Clinton Administration Seeks Additional Money for NSF

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Publication date: 
26 February 1993
Number: 
25

Earlier this week National Science Foundation Director Walter
Massey appeared before the House VA, HUD, Independent Agencies
Appropriations Subcommittee requesting an additional $207 million
for current year operations.  This request is a component of a
$16.3 billion supplemental bill pending before Congress to create
500,000 new jobs.  This legislation is part of a much larger,
multi-year economic package submitted to Congress by President
Clinton.  Tuesday's hearing was the first chaired by the new
subcommittee chairman, Louis Stokes (D-Ohio.)

Under this request, $112 million would be used to fully fund (to
NSF's original FY 1993 request) five strategic research
initiatives.  These initiatives are in the areas of advanced
manufacturing, global change research, materials research,
biotechnology, and high performance computing and communications.
Massey noted that $19 million of the high performance computing
money would be "targeted for networking and computer applications
that can help address problems in health care, education,
manufacturing, and access to library information."

In addition, NSF would provide $85 million for what Massey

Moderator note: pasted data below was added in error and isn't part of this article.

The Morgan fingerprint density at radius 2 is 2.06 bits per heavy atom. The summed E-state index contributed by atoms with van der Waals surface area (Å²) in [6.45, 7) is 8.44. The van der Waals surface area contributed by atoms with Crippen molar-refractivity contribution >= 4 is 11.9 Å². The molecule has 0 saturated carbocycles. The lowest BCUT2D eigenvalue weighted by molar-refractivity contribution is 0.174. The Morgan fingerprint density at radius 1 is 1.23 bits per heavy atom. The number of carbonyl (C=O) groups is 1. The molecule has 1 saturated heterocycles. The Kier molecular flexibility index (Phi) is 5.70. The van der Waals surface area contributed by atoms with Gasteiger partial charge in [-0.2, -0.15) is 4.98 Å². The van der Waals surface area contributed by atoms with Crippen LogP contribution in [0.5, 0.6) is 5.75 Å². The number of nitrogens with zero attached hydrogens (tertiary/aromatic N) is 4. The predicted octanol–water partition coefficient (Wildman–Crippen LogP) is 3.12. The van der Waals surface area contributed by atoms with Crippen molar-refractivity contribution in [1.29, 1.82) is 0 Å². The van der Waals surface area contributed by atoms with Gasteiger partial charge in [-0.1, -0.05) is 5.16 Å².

described as "curiosity-driven research activities."  An attachment
to his testimony noted that the requested $85 million would
"restore funding for Research and Related Activities [R&RA] to
roughly the level that was requested for FY 1993."  While this
budget would increase by $197.4 million, this figure is still
$155.1 million short of the FY 1993 request.  The R&RA activities
budget is now $13 million below the 1992 level.

If the supplemental request is approved by Congress, funding for
Mathematical and Physical Sciences (within the R&RA category) would
increase by $40.55 million to $660.49 million.  Astronomy and
physics research money is provided under this category.
Geosciences funding would increase by $43.78 million to $445.66
million.  Massey testified that "in many cases, these funds will be
used to enhance existing awards so that we can more fully enable
the conduct of the research we support."

Also requested is $4.7 million "for the development and
acquisition, on a cost-sharing basis, of major instruments needed
in university-based scientific and engineering research."  No new
money is requested for Education & Human Resources, which was
questioned by Rep. Ray Thornton (D-Ark).   

Congressional Democrats and the Clinton Administration are trying
to get the entire supplemental request approved by early April.
Republicans are questioning the use of this special legislative
mechanism which was intended, as they see it, for emergencies such
as hurricanes or earthquakes.  Rep. Dean A. Gallo (R-NJ) asked
Massey, "where does the emergency exist?", a question Gallo said he
was asking all witnesses.  He remarked that the 2,400 jobs which
NSF estimates would be created this year by their supplemental
request would be "very expensive jobs."  More should be known about
the outlook for this legislation in the near future.

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